Bitter Seeds by Ian Tregillis

Bitter Seeds by Ian Tregillis

Orbit UK, July 2012

ISBN: 978 0 356 50169 7

398 pages plus extras

Review by Mark Yon

The back of this one has a lurid quote from Cory Doctorow, which may attract or deter you from reading this one: ‘Mad English warlocks battling twisted Nazi psychics?’ Whilst it is said with a knowing wink and a nod to pulp SF’s heritage, it’s actually not a bad summary of the novel.

It reads as a cross between a WW2 espionage novel and a Dennis Wheatley occult tale, bringing memories of all those tales of Nazi occultism, Aleister Crowley and the like.

Two narrative threads run here. For the German point of view we are mainly told of events from the perspective of Klaus, who with his twin sister Gretel and a number of other children are being trained by the ‘mad doctor’ Doktor von Westarp. Westarp has been experimenting on the ‘bitter seeds’, in order to enhance select abilities. These include the skill to walk through solid objects, teleport, see the future, levitate, spontaneously combust and so on.

For the viewpoint of the Allies we have Commander Raybould ‘Pip’ Marsh and the British intelligence network, the SIS. Marsh’s boss is Stephenson, a gruff ‘M’-type character and Lord William ‘Will’ Beauclerk, an expert in the occult who Marsh quickly enrols.

The novel alternates between the two perspectives. In terms of time, the story begins in the 1920’s, before the Second World War, but is mainly based in 1939-41, during what appears to be the first months of Britain’s conflict against the Germans.

Marsh and the British Intelligence obtain information, admittedly in a damaged form, which purports to show unusual, if not unnatural, occurrences in Germany and in Spain where the Germans are fighting a civil war. Marsh and his colleagues have to determine whether the intelligence is real and what degree of hazard such information presents to the Allied war effort.

At the same time, Westarp’s children are kept in an isolated prison under extreme conditions as part of their training. Whilst their training develops their powers, Gretel escapes from Westarp and surrenders to the Allies. Though she is later recaptured by Klaus, her arrival causes consternation amongst the British.

The Allied solution is to use a group of British warlocks known as Eidolans, organised by Beauclerk, who by tapping into their source of power can combat the newly-created threat. This effort is not without cost, however, for the Eidolans demand a blood sacrifice for their services. As the German war effort gains momentum before invading England, Will and the Eidolans are kept very busy.

In brief, the novel can sound, like the quote I gave at the start, rather sensational. However, after reading, I found it to be surprisingly well researched, and knowledgeable enough so to create a realistic world that enhances that often-desired suspension of disbelief when reading. Though the initial thoughts of the reader might suggest something superficial, it wasn’t long before I was thinking, ‘You know, it might just….’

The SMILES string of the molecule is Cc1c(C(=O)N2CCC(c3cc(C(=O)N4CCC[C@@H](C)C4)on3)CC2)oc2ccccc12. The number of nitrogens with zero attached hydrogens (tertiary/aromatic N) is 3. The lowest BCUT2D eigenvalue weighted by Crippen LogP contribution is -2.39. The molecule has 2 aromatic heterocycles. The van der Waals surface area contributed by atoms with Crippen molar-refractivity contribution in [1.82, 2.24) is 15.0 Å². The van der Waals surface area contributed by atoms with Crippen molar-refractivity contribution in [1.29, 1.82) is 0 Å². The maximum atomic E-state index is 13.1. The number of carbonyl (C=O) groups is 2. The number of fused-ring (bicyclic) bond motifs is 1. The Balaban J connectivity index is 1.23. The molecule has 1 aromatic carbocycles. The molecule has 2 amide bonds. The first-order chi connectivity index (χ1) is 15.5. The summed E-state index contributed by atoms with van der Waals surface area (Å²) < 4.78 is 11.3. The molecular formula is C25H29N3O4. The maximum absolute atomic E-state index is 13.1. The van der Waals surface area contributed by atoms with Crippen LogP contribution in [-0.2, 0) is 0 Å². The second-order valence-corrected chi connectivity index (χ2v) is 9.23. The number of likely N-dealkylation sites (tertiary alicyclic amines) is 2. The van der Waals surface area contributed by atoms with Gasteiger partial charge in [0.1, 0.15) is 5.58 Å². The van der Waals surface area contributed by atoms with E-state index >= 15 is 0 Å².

Furthermore, although the plot outline might suggest characters that are rather flimsy, the characters are never as simple nor as clearly defined as you might think. Marsh, who initially comes across as what would typically be our clean-cut, lantern jawed hero, by the end is deeply scarred by what happens here, and does things that many a ‘hero’ would blanche at. Similarly, Klaus, who as one of the ‘monstrous’ children, seems to be a thoughtful and even rather considerate child who cares about the people around him, including his almost-psychotic twin sister. This ambiguity gives depth to what otherwise could be a Golden Age style pulp plot. 

The great evil entity as presented here is quite Lovecraftian in its sense of malevolence, as well as highlighting the insignificance, on the cosmic scale, of all humans. Though never mentioned in detail, it is clear that both by the strange Enochian language possessed people speak and the glimpses beyond the veil of normalcy we see, there is something quite unearthly about the Eidolan higher power that the English warlocks negotiate with. Paid in blood, it is an alliance that clearly at some point is not going to end well.

There are minor quibbles: the use of the word ‘pasteboard’ rather than ‘cardboard’ in an English setting is a little jarring, some of the dialogue seems a little out-of-time, but overall the sense of momentous events in a WW2 environment is secure.

Most interestingly, as events change from what we consider to be ‘the normal facts’ towards a different timeline at the novel’s conclusion, the book leaves the reader with a feeling of ‘Where do we go now?’ that can only be assuaged by reading the next book in the series.     

In summary, a great read, that is intelligently engaging enough to hold the reader’s attention throughout.  Think of it as a mutant version of an experiment whereby John Wyndham’s Midwich Cuckoos meets Hellboy through Dennis Wheatley and HP Lovecraft.

Those who enjoy Charles Stross’s Laundry novels will love this one. Recommended.

Mark Yon, July 2012

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